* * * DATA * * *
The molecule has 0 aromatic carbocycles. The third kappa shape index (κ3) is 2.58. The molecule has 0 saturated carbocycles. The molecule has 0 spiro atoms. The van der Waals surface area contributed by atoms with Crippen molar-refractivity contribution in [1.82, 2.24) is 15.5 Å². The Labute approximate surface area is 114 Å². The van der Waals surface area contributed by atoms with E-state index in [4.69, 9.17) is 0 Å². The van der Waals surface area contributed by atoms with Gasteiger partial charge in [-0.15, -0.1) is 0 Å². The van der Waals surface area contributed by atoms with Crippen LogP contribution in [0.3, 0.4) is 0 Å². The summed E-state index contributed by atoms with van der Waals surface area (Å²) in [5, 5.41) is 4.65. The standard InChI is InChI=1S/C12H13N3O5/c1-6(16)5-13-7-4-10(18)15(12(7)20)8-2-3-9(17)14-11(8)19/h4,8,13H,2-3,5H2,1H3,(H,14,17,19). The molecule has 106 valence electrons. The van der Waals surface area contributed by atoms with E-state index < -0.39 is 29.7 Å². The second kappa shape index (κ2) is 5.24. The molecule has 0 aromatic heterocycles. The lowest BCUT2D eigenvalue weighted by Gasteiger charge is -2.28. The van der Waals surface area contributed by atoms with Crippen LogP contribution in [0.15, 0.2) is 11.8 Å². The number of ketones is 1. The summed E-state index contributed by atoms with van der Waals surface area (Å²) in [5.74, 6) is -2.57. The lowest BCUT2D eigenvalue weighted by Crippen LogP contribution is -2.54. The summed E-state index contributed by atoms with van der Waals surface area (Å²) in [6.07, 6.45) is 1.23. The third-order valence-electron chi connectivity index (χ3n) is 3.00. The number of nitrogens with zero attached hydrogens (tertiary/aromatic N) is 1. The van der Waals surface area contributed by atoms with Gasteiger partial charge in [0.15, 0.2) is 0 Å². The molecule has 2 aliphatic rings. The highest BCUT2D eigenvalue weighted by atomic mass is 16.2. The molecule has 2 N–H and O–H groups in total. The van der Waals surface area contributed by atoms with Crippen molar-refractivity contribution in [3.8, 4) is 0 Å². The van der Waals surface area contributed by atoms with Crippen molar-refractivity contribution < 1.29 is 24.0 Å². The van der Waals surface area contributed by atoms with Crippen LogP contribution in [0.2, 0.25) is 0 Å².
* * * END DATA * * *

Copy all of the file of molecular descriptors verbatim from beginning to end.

The molecule has 0 aromatic carbocycles. The third kappa shape index (κ3) is 2.58. The molecule has 0 saturated carbocycles. The molecule has 0 spiro atoms. The van der Waals surface area contributed by atoms with Crippen molar-refractivity contribution in [1.82, 2.24) is 15.5 Å². The Labute approximate surface area is 114 Å². The van der Waals surface area contributed by atoms with E-state index in [4.69, 9.17) is 0 Å². The van der Waals surface area contributed by atoms with Gasteiger partial charge in [-0.15, -0.1) is 0 Å². The van der Waals surface area contributed by atoms with Crippen LogP contribution in [0.3, 0.4) is 0 Å². The summed E-state index contributed by atoms with van der Waals surface area (Å²) in [5, 5.41) is 4.65. The standard InChI is InChI=1S/C12H13N3O5/c1-6(16)5-13-7-4-10(18)15(12(7)20)8-2-3-9(17)14-11(8)19/h4,8,13H,2-3,5H2,1H3,(H,14,17,19). The molecule has 106 valence electrons. The van der Waals surface area contributed by atoms with E-state index < -0.39 is 29.7 Å². The second kappa shape index (κ2) is 5.24. The molecule has 0 aromatic heterocycles. The lowest BCUT2D eigenvalue weighted by Gasteiger charge is -2.28. The van der Waals surface area contributed by atoms with Crippen LogP contribution in [0.15, 0.2) is 11.8 Å². The number of ketones is 1. The summed E-state index contributed by atoms with van der Waals surface area (Å²) in [5.74, 6) is -2.57. The lowest BCUT2D eigenvalue weighted by Crippen LogP contribution is -2.54. The summed E-state index contributed by atoms with van der Waals surface area (Å²) in [6.07, 6.45) is 1.23. The third-order valence-electron chi connectivity index (χ3n) is 3.00. The number of nitrogens with zero attached hydrogens (tertiary/aromatic N) is 1. The van der Waals surface area contributed by atoms with Gasteiger partial charge in [0.15, 0.2) is 0 Å². The molecule has 2 aliphatic rings. The highest BCUT2D eigenvalue weighted by atomic mass is 16.2. The molecule has 2 N–H and O–H groups in total. The van der Waals surface area contributed by atoms with Crippen molar-refractivity contribution in [3.8, 4) is 0 Å². The van der Waals surface area contributed by atoms with Crippen molar-refractivity contribution < 1.29 is 24.0 Å². The van der Waals surface area contributed by atoms with Crippen LogP contribution in [0.2, 0.25) is 0 Å².